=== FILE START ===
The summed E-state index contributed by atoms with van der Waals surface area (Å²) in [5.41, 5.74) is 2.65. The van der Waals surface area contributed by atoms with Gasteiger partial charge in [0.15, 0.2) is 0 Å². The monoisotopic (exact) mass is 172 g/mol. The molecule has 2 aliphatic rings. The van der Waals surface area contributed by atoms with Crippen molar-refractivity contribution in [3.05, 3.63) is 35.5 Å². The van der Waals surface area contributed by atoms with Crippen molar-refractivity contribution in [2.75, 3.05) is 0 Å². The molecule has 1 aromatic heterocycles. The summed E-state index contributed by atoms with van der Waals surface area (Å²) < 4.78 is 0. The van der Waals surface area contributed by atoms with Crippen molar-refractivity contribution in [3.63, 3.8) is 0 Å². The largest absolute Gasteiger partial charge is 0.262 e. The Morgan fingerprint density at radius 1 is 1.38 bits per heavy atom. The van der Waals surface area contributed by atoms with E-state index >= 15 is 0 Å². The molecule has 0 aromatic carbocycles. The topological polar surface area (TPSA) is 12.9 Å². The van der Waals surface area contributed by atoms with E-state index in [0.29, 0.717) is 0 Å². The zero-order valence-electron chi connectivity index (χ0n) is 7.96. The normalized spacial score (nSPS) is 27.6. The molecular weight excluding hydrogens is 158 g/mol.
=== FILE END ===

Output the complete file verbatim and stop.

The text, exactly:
The summed E-state index contributed by atoms with van der Waals surface area (Å²) in [5.41, 5.74) is 2.65. The van der Waals surface area contributed by atoms with Gasteiger partial charge in [0.15, 0.2) is 0 Å². The monoisotopic (exact) mass is 172 g/mol. The molecule has 2 aliphatic rings. The van der Waals surface area contributed by atoms with Crippen molar-refractivity contribution in [3.05, 3.63) is 35.5 Å². The van der Waals surface area contributed by atoms with Crippen molar-refractivity contribution in [2.75, 3.05) is 0 Å². The molecule has 1 aromatic heterocycles. The summed E-state index contributed by atoms with van der Waals surface area (Å²) < 4.78 is 0. The van der Waals surface area contributed by atoms with Crippen molar-refractivity contribution in [3.63, 3.8) is 0 Å². The largest absolute Gasteiger partial charge is 0.262 e. The Morgan fingerprint density at radius 1 is 1.38 bits per heavy atom. The van der Waals surface area contributed by atoms with E-state index >= 15 is 0 Å². The molecule has 0 aromatic carbocycles. The topological polar surface area (TPSA) is 12.9 Å². The van der Waals surface area contributed by atoms with E-state index in [0.29, 0.717) is 0 Å². The zero-order valence-electron chi connectivity index (χ0n) is 7.96. The normalized spacial score (nSPS) is 27.6. The molecular weight excluding hydrogens is 158 g/mol.